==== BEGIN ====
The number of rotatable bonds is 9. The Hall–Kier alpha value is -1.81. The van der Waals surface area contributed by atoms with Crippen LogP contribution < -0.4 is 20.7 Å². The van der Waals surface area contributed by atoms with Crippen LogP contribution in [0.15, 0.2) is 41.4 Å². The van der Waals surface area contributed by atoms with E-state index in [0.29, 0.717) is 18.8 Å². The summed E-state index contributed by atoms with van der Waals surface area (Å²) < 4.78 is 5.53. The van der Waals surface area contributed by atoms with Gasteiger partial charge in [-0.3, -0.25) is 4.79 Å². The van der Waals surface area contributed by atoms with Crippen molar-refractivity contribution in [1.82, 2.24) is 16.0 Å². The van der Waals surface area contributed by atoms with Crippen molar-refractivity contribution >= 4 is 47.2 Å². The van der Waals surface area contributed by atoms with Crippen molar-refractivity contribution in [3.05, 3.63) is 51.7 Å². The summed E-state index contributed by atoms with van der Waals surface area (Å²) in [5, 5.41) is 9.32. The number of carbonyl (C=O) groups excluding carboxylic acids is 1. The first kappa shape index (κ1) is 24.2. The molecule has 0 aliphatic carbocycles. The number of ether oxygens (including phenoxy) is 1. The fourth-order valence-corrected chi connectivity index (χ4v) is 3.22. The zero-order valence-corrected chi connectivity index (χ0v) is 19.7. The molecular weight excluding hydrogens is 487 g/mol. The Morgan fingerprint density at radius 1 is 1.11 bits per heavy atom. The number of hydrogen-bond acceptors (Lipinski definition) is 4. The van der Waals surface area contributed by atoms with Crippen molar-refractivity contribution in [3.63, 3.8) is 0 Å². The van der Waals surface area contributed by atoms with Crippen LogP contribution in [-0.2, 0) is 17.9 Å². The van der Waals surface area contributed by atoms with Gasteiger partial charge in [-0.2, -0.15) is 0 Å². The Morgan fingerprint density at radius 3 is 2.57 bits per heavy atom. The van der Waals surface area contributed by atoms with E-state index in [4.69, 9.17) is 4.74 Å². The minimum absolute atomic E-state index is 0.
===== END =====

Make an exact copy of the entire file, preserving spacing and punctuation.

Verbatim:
The number of rotatable bonds is 9. The Hall–Kier alpha value is -1.81. The van der Waals surface area contributed by atoms with Crippen LogP contribution < -0.4 is 20.7 Å². The van der Waals surface area contributed by atoms with Crippen LogP contribution in [0.15, 0.2) is 41.4 Å². The van der Waals surface area contributed by atoms with E-state index in [0.29, 0.717) is 18.8 Å². The summed E-state index contributed by atoms with van der Waals surface area (Å²) < 4.78 is 5.53. The van der Waals surface area contributed by atoms with Gasteiger partial charge in [-0.3, -0.25) is 4.79 Å². The van der Waals surface area contributed by atoms with Crippen molar-refractivity contribution in [1.82, 2.24) is 16.0 Å². The van der Waals surface area contributed by atoms with Crippen molar-refractivity contribution >= 4 is 47.2 Å². The van der Waals surface area contributed by atoms with Crippen molar-refractivity contribution in [3.05, 3.63) is 51.7 Å². The summed E-state index contributed by atoms with van der Waals surface area (Å²) in [5, 5.41) is 9.32. The number of carbonyl (C=O) groups excluding carboxylic acids is 1. The first kappa shape index (κ1) is 24.2. The molecule has 0 aliphatic carbocycles. The number of ether oxygens (including phenoxy) is 1. The fourth-order valence-corrected chi connectivity index (χ4v) is 3.22. The zero-order valence-corrected chi connectivity index (χ0v) is 19.7. The molecular weight excluding hydrogens is 487 g/mol. The Morgan fingerprint density at radius 1 is 1.11 bits per heavy atom. The number of hydrogen-bond acceptors (Lipinski definition) is 4. The van der Waals surface area contributed by atoms with Crippen molar-refractivity contribution in [3.63, 3.8) is 0 Å². The van der Waals surface area contributed by atoms with Crippen LogP contribution in [-0.2, 0) is 17.9 Å². The van der Waals surface area contributed by atoms with Gasteiger partial charge in [-0.2, -0.15) is 0 Å². The Morgan fingerprint density at radius 3 is 2.57 bits per heavy atom. The van der Waals surface area contributed by atoms with E-state index in [4.69, 9.17) is 4.74 Å². The minimum absolute atomic E-state index is 0.